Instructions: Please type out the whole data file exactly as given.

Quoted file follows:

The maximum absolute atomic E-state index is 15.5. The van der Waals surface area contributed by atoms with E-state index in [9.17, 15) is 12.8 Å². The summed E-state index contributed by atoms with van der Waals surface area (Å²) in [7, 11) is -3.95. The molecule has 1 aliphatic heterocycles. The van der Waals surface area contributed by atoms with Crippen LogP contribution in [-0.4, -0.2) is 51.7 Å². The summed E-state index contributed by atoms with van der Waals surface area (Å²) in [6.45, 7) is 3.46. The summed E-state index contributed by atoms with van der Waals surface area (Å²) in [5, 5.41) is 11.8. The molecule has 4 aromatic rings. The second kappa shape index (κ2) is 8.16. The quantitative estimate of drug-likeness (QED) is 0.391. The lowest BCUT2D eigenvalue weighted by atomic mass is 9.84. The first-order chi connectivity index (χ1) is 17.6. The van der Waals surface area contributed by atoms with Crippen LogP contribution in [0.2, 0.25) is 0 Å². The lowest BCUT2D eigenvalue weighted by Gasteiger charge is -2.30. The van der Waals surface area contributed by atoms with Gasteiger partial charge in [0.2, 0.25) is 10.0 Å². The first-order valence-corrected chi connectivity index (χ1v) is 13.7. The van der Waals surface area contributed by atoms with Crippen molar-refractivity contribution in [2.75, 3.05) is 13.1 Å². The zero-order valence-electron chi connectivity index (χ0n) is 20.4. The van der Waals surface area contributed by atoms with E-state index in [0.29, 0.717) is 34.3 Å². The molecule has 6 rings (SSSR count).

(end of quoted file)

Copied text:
The maximum absolute atomic E-state index is 15.5. The van der Waals surface area contributed by atoms with E-state index in [9.17, 15) is 12.8 Å². The summed E-state index contributed by atoms with van der Waals surface area (Å²) in [7, 11) is -3.95. The molecule has 1 aliphatic heterocycles. The van der Waals surface area contributed by atoms with Crippen LogP contribution in [-0.4, -0.2) is 51.7 Å². The summed E-state index contributed by atoms with van der Waals surface area (Å²) in [6.45, 7) is 3.46. The summed E-state index contributed by atoms with van der Waals surface area (Å²) in [5, 5.41) is 11.8. The molecule has 4 aromatic rings. The second kappa shape index (κ2) is 8.16. The quantitative estimate of drug-likeness (QED) is 0.391. The lowest BCUT2D eigenvalue weighted by atomic mass is 9.84. The first-order chi connectivity index (χ1) is 17.6. The van der Waals surface area contributed by atoms with Crippen LogP contribution in [0.2, 0.25) is 0 Å². The lowest BCUT2D eigenvalue weighted by Gasteiger charge is -2.30. The van der Waals surface area contributed by atoms with Gasteiger partial charge in [0.2, 0.25) is 10.0 Å². The first-order valence-corrected chi connectivity index (χ1v) is 13.7. The van der Waals surface area contributed by atoms with Crippen molar-refractivity contribution in [2.75, 3.05) is 13.1 Å². The zero-order valence-electron chi connectivity index (χ0n) is 20.4. The van der Waals surface area contributed by atoms with E-state index in [0.29, 0.717) is 34.3 Å². The molecule has 6 rings (SSSR count).